Fairfax County's third courthouse, a two-story building designed in a temple-front format with an arcade at ground level, can be read in a number of ways. Wren may have been combining the arcade common to pre-Revolutionary Virginia courthouses with the new interest in temples evidenced in the Virginia State Capitol. Of importance is that the courthouse predates Jefferson's employment of the format for some of the pavilions at the University of Virginia (Jefferson's workmen would use this form for their own courthouse projects). But the form may also relate to the English town hall, a model that was certainly available to Wren through publications. Any resemblance to the English town hall, however, stops at the front door, for instead of the arrangement of a great room on the upper floor with market stalls beneath, the courtroom takes up the entire ground floor and the jury rooms are over the piazza.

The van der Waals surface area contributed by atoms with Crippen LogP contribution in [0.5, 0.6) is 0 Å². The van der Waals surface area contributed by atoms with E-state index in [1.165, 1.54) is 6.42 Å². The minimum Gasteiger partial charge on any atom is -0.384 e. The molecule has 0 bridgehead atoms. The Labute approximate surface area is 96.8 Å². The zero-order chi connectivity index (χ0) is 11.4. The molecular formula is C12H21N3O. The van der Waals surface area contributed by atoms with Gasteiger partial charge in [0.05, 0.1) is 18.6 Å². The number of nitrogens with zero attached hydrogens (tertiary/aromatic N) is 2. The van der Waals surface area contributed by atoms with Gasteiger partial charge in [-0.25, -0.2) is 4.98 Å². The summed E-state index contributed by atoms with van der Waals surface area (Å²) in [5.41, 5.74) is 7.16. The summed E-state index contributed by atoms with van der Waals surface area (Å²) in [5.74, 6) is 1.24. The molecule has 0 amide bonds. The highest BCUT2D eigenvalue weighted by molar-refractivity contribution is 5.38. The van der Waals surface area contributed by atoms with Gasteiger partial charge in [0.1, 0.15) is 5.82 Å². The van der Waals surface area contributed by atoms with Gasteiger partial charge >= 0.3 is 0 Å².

Military action in the area during the Civil War destroyed the interior, and as the Alexandria Gazette reported, “Nothing remains … but the walls and roof.” Repairs were made. William J. Deming, a noted Washington Colonial Revival architect, expanded the courthouse in 1928 by adding a wing and duplicating the original structure on the exterior. The next addition, in the 1950s, followed this format, though with a longer wing that contained